THE ICY blast of winter is nothing new for Helensburgh and district which has endured many cold winters over the centuries — and during World War Two the consequences were fatal.
For the Marine Aircraft Experimental Establishment, based at Helensburgh and Rhu between 1939 and 1945, ice, snow, sleet and fog served up a deadly cocktail of weather.
Flying experimental flying boats and seaplanes was hazardous enough in normal weather for test pilots and air crew.
But bad weather caused, or contributed to, flying accidents, and the winters of the war were among the coldest on record that century, retired newspaper editor Robin Bird, who has researched the story of MAEE Helensburgh, says.
Robin’s father, MAEE photographer Bob Bird, kept a wartime diary and it continually mentions how cold the place was.
“Despite a warm welcome from the residents of Helensburgh and Rhu, MAEE personnel found their new home a cold place during the winter months,” Robin said. “In the context of the cold winter weather these days, it is easy to appreciate what flying must have been like.”
Bob’s diary entry for January 31 1941 reads: “Flying in Catalina. 20,000 ft. God it was cold. F/t Pike and myself are over an open bomb hatch. Oxygen thin.
“I have frostbite in two fingers on each hand. Pyke’s eyes affected. 35 degrees below zero. We crash land at 1500 hours.”
Bob spent over a week in hospital recovering from frostbite, but other aircrew caught out by the cold were not so fortunate — sometimes when they thought winter was over.
The Short Scion was a four-engined nine passenger floatplane that never went into full production because of the war. One of these, Short Scion L9785, was taken over by the MAEE as a test bed aircraft.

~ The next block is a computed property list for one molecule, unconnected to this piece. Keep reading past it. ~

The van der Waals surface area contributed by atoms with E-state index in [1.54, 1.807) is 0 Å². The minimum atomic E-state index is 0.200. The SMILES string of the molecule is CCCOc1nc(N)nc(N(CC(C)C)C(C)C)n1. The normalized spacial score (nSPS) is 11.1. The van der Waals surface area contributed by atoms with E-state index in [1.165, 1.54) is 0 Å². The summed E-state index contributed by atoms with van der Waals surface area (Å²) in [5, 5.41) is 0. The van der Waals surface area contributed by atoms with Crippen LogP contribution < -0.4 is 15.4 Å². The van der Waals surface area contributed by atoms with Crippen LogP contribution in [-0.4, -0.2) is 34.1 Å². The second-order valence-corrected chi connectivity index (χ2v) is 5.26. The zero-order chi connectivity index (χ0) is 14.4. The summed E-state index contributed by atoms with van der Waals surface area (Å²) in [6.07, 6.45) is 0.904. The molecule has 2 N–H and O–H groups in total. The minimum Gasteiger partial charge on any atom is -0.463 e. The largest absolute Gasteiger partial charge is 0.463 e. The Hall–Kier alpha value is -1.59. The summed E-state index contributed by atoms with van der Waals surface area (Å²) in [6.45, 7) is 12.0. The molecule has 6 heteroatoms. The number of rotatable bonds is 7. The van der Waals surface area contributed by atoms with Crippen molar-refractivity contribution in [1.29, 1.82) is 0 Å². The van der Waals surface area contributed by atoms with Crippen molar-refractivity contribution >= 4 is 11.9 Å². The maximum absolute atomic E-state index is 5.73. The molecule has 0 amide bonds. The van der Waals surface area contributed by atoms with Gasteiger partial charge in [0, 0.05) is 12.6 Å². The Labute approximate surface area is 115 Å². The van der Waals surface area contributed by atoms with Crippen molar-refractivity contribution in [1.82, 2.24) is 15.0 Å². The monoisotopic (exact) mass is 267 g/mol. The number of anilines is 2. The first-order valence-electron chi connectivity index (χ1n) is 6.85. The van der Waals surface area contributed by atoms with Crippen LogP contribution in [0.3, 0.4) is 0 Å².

Because of its good handling and relatively small size, it was ideal for experimenting with hull designs that would feature in future Sunderland flying boats.
On Wednesday morning March 15 1944, L9785 was prepared for flight. Everything was carefully checked by a technician before the pilot and crew arrived. He noted a light frost on metal surfaces despite it being mid-March. In fact, it was a very cold morning.
The pilot was advised that there would be a slight delay while the Scion was defrosted. It then took off from Rhu — and, shortly after, crashed.
Besides the pilot, there were two boffins aboard, Messrs Hamilton and White, and the latter unfortunately drowned. The court of inquiry blamed ice on the wings for what they called the flying accident.
Robin, whose second book on MAEE Helensburgh is close to publication, said: “Most of the former MAEE personnel I have spoken to remembered those cold long winters during the war.
“Fish soup, it seems, was a popular winter warmer, there being a plentiful supply from the Gareloch.”
At Christmas the MAEE flying officers treated themselves to a festive feast. The menu on Christmas Eve 1944 even featured ‘Sole a la Gareloch’.
And there was no shortage of salt to grit the roads, it seems. One story recalled to Robin told of a convoy of lorries arriving at MAEE loaded with salt.
The drivers asked for it to be signed for and the bemused MAEE sergeant obliged, asking why so much salt had been delivered. “This is RAF Helensburgh?’ was the reply.
Someone somewhere had sent salt to RAF Helensburgh to clear the runways — not realising that Helensburgh was a seaplane base.